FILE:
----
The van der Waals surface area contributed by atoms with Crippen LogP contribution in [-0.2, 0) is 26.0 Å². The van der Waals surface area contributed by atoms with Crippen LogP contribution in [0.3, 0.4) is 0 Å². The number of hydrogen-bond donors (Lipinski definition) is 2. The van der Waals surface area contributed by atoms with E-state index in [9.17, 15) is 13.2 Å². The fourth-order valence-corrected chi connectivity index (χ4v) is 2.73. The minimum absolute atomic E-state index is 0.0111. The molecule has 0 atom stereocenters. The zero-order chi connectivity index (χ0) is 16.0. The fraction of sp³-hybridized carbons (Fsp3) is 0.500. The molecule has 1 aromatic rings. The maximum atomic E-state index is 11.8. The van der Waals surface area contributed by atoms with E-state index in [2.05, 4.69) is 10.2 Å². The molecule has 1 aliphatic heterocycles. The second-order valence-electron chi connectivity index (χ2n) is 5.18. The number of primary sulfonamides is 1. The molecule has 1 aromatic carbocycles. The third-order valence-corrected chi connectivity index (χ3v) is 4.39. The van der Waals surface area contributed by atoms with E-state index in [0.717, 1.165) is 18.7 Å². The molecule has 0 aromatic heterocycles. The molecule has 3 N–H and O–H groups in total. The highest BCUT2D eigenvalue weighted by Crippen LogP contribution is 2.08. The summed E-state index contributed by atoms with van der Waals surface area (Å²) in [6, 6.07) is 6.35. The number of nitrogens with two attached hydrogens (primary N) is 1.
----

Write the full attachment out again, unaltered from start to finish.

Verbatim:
The van der Waals surface area contributed by atoms with Crippen LogP contribution in [-0.2, 0) is 26.0 Å². The van der Waals surface area contributed by atoms with Crippen LogP contribution in [0.3, 0.4) is 0 Å². The number of hydrogen-bond donors (Lipinski definition) is 2. The van der Waals surface area contributed by atoms with E-state index in [9.17, 15) is 13.2 Å². The fourth-order valence-corrected chi connectivity index (χ4v) is 2.73. The minimum absolute atomic E-state index is 0.0111. The molecule has 0 atom stereocenters. The zero-order chi connectivity index (χ0) is 16.0. The fraction of sp³-hybridized carbons (Fsp3) is 0.500. The molecule has 1 aromatic rings. The maximum atomic E-state index is 11.8. The van der Waals surface area contributed by atoms with E-state index in [2.05, 4.69) is 10.2 Å². The molecule has 1 aliphatic heterocycles. The second-order valence-electron chi connectivity index (χ2n) is 5.18. The number of primary sulfonamides is 1. The molecule has 1 aromatic carbocycles. The third-order valence-corrected chi connectivity index (χ3v) is 4.39. The van der Waals surface area contributed by atoms with E-state index in [0.717, 1.165) is 18.7 Å². The molecule has 0 aromatic heterocycles. The molecule has 3 N–H and O–H groups in total. The highest BCUT2D eigenvalue weighted by Crippen LogP contribution is 2.08. The summed E-state index contributed by atoms with van der Waals surface area (Å²) in [6, 6.07) is 6.35. The number of nitrogens with two attached hydrogens (primary N) is 1.